Three RTs share their stories of unexpected career changes that led to job fulfillment
As John Lennon once so famously said, “Life is what happens to you while you’re busy making other plans.”
That’s certainly been the case for some RTs who were heading towards one door to professional advancement only to find that door locked up tight. Without the right key to open it, they looked around and saw another door standing wide open, walked right through, and now couldn’t be happier.
We share three of their respiratory therapist career stories here.
Pediatrics Is NOT For Me
Gail Dutcher, RRT, CPFT, AE-C, was working nights at a children’s hospital in Texas when she decided pediatrics wasn’t really her strong suit. In order to make herself stand out from the crowd, she started making plans to take the Adult Acute Care Specialist exam and earn her CPFT credential. An interview at a leading medical center in her community, however, didn’t go as planned. She didn’t get the job.
Although she later learned the hospital hired from within, it was still a bit of a shock for this generally successful therapist. “Usually it is me turning down a position, so this was a little bit of a surprise,” she says now.
While she was considering what to do next, a position opened up at the outpatient pavilion run by the children’s hospital where she was currently employed on the inpatient side. “It was a brand new job and did not even have a budget the first year,” she says. “But they felt they needed an RRT for PFTs and asthma education.” By then she had her CPFT, and since she also has the AE-C credential, she decided to apply.
“I interviewed against a team leader and an outside applicant, and got the job. I started in January 2015,” says Dutcher. So far she loves the position. Her bosses have trusted her with the budget and growing the business and she has her own template for outpatient referrals from community physicians. “I have spirometry, both office based and portable, for inpatient and other clinic areas. I have a body box and also do FENO. We will begin exercise testing when we move to a new location in the summer.”
Dutcher says she particularly appreciates the autonomy the position affords, and the chance it has given her to support various physician specialists and educate RNs and some of the MDs on what an RT can bring to the table. “I have the best job in the world,” says the AARC member. “I just had to wait a little bit for it.”
Missing the Kids
For Michael Houston, RRT-NPS, RPSGT, changing hospital infrastructure at his large medical center in Louisiana forced him to consider leaving the world of pediatrics for the world of sleep. “I served as clinical coordinator in a NICU that was closed,” explains the AARC member. “To stay in the same organization, I acquired my RPSGT and started in the sleep field.”
But it wasn’t long before he began to miss his neonatal and pediatric patients. He grew unhappy and dissatisfied and eventually left the organization to go to another hospital where he could once again work in the PICU and pediatric ER. Then a supervisory position opened up and he applied, only to be turned down because he hadn’t been with the organization long enough.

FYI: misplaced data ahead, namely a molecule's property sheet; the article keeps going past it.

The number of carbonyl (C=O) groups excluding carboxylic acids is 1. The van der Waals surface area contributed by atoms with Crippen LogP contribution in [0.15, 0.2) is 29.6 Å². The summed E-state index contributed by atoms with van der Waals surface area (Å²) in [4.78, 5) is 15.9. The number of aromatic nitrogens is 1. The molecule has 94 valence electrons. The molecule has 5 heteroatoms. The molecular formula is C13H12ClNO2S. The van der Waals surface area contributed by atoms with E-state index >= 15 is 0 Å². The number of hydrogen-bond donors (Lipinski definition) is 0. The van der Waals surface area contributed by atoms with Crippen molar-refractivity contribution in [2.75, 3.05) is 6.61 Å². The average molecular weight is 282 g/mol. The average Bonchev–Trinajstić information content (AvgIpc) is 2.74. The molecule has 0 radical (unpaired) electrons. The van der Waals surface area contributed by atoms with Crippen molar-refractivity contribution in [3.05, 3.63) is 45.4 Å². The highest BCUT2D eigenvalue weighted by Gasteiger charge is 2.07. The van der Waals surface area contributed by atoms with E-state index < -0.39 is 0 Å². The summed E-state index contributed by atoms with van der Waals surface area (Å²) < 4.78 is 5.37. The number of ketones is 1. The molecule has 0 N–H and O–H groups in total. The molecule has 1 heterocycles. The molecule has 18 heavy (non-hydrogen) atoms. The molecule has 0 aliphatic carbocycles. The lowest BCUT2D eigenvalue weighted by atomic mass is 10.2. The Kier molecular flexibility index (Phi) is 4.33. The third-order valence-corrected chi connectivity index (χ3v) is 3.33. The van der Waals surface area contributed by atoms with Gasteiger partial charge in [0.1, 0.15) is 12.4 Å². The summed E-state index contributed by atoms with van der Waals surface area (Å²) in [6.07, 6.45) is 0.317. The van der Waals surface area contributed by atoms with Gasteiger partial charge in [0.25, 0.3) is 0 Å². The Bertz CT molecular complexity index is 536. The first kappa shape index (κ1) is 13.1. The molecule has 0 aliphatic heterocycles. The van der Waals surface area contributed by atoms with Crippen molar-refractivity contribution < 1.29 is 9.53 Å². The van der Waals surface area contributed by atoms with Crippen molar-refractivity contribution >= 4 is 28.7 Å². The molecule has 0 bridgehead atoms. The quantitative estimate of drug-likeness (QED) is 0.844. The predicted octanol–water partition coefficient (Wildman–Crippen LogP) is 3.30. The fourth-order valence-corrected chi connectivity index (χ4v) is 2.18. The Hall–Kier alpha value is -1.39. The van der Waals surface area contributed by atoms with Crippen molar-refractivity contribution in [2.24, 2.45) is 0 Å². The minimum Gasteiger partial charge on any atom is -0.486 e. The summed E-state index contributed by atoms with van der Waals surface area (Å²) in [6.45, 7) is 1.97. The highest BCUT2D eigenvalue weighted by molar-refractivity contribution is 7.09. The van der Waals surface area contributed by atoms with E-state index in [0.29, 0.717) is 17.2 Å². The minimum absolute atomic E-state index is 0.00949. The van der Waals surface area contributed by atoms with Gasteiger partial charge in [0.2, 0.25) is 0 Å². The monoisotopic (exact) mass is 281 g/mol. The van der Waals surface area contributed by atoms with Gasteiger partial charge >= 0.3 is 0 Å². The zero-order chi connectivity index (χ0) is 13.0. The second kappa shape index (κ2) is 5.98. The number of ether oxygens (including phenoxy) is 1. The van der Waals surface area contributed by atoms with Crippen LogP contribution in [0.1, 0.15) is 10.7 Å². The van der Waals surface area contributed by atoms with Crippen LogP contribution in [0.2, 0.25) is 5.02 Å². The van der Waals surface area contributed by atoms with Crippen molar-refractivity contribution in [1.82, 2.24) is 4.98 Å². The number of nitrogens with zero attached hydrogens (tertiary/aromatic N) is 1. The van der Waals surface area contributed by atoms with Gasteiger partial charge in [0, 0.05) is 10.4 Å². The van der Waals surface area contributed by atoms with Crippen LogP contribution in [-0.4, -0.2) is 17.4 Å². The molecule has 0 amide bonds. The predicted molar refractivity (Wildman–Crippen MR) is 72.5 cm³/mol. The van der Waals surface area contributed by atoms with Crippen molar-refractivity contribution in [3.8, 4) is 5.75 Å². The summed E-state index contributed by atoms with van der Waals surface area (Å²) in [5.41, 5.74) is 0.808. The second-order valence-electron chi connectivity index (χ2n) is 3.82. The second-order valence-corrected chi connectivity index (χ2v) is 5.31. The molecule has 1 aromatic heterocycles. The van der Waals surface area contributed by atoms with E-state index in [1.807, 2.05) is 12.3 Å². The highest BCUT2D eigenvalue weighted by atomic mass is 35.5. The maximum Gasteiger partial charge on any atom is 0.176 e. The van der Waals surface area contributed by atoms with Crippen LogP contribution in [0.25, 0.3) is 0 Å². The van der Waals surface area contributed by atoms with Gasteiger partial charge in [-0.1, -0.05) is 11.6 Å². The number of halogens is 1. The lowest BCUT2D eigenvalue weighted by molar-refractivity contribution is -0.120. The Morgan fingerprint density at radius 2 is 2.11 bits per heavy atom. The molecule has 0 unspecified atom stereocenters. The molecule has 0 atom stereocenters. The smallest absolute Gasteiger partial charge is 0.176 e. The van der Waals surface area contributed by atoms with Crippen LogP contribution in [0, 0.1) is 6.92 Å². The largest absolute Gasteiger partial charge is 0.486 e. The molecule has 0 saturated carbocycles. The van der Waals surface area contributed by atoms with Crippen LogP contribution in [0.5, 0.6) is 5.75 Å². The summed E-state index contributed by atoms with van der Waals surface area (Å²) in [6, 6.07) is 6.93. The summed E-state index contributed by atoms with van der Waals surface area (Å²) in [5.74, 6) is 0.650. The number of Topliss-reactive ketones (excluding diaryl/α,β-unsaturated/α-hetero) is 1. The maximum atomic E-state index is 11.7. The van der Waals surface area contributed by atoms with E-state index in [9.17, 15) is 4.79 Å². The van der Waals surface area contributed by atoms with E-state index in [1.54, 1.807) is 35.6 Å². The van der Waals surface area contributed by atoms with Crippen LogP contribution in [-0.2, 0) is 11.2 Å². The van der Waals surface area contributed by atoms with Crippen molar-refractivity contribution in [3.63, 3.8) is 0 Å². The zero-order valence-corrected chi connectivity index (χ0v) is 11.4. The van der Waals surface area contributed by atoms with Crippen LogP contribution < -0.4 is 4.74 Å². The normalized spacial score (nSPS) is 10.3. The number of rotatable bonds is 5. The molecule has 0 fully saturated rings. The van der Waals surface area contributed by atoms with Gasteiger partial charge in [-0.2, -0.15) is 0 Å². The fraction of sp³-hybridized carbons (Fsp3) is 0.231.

“Soon thereafter I received word my facility was looking for someone to manage their sleep lab,” he says. While he normally would have said no from the outset, learning that the lab would see 50-60% pediatric patients made the job seem like the best of both of his professional worlds.
“I have been working in this lab for 8-9 months now and am enormously happy,” says Houston. His team members work well together, patient satisfaction averages in the mid-90s, and his bosses make him feel as if he is part of the big picture. “I feel very fortunate to be in a field where I can attain professional and personal satisfaction.”
Looking Beyond Borders
Earning an advanced degree and becoming a standout therapist on the job should equal a chance for promotion. But as Ed Coombs, MA, RRT-NPS, RRT-ACCS, FAARC, found out, when your organization is full of people who are just as talented as you are and have more seniority, that’s not necessarily the case.
“I had worked at a university hospital in both a shift supervisor and staff therapist role for nearly 13 years,” explains the AARC member. He was fortunate to have many mentors who helped him advance his skills, he earned his master’s degree, and he developed many personal and professional relationships within the institution. Still, with so much talent already in leadership roles, he says it became clear to him that “to advance my career I was going to need to look beyond the borders of the hospital.”
An opportunity arose to enter the respiratory device manufacturing industry as a clinical applications specialist and he decided to give it a shot. From there he became a product manager, and today he serves as director of marketing for intensive care and neonatal care for Draeger.
It might not have been the path he planned to follow, but it has turned out to be the right path for him. “In my tenure within industry, I have been fortunate to have networked with many thought-leaders within the respiratory care community both nationally and internationally,” says Coombs. “This opportunity has allowed me to participate in advancing technologies to support mechanical ventilation, respiratory monitoring, and neonatal care.”
Along the way he’s developed personal passions for patient safety, health care economics, clinical education, and lung physiology as well, allowing him to combine his clinical background, business acumen, and education to create a high degree of personal satisfaction in his job.
“My plans for the future are to continue in my current role and advance innovative technologies that can make a difference in our patients’ well-being and add value to our customers and profession,” says Coombs.